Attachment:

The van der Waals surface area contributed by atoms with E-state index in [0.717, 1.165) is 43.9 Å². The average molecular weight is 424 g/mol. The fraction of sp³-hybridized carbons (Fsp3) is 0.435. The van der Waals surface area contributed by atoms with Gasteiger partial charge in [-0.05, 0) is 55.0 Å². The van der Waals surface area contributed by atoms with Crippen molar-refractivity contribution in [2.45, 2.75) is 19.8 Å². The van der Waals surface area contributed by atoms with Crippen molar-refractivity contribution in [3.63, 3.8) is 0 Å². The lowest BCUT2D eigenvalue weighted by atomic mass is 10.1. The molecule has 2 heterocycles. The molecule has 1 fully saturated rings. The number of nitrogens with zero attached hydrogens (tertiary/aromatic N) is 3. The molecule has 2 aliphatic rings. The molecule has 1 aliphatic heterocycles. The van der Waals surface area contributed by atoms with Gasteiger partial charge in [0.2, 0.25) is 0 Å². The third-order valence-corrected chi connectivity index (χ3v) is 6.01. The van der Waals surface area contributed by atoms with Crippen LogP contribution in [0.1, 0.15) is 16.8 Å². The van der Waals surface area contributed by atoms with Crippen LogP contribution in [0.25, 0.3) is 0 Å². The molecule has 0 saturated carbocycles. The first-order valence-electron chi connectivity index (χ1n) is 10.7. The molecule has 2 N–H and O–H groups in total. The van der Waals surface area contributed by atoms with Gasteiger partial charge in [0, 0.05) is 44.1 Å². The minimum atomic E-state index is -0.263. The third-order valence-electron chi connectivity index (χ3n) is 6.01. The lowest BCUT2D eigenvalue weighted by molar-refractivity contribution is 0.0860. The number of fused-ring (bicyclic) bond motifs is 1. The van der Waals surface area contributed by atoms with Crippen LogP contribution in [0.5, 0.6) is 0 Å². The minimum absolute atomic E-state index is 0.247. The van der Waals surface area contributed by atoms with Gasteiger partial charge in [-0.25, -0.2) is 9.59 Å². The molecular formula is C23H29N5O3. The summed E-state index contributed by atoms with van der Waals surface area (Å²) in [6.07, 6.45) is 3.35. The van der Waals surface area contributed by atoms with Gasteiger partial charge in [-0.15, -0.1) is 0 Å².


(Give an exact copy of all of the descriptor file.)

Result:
The van der Waals surface area contributed by atoms with E-state index in [0.717, 1.165) is 43.9 Å². The average molecular weight is 424 g/mol. The fraction of sp³-hybridized carbons (Fsp3) is 0.435. The van der Waals surface area contributed by atoms with Gasteiger partial charge in [-0.05, 0) is 55.0 Å². The van der Waals surface area contributed by atoms with Crippen molar-refractivity contribution in [2.45, 2.75) is 19.8 Å². The van der Waals surface area contributed by atoms with Crippen molar-refractivity contribution in [3.63, 3.8) is 0 Å². The lowest BCUT2D eigenvalue weighted by atomic mass is 10.1. The molecule has 2 heterocycles. The molecule has 1 fully saturated rings. The number of nitrogens with zero attached hydrogens (tertiary/aromatic N) is 3. The molecule has 2 aliphatic rings. The molecule has 1 aliphatic heterocycles. The van der Waals surface area contributed by atoms with Gasteiger partial charge in [0.2, 0.25) is 0 Å². The third-order valence-corrected chi connectivity index (χ3v) is 6.01. The van der Waals surface area contributed by atoms with Crippen LogP contribution in [0.1, 0.15) is 16.8 Å². The van der Waals surface area contributed by atoms with Crippen LogP contribution in [0.25, 0.3) is 0 Å². The molecule has 0 saturated carbocycles. The first-order valence-electron chi connectivity index (χ1n) is 10.7. The molecule has 2 N–H and O–H groups in total. The van der Waals surface area contributed by atoms with Gasteiger partial charge in [0, 0.05) is 44.1 Å². The minimum atomic E-state index is -0.263. The third-order valence-electron chi connectivity index (χ3n) is 6.01. The lowest BCUT2D eigenvalue weighted by molar-refractivity contribution is 0.0860. The number of fused-ring (bicyclic) bond motifs is 1. The van der Waals surface area contributed by atoms with Crippen LogP contribution in [0.5, 0.6) is 0 Å². The minimum absolute atomic E-state index is 0.247. The van der Waals surface area contributed by atoms with Gasteiger partial charge in [-0.25, -0.2) is 9.59 Å². The molecular formula is C23H29N5O3. The summed E-state index contributed by atoms with van der Waals surface area (Å²) in [6.07, 6.45) is 3.35. The van der Waals surface area contributed by atoms with Gasteiger partial charge in [-0.15, -0.1) is 0 Å².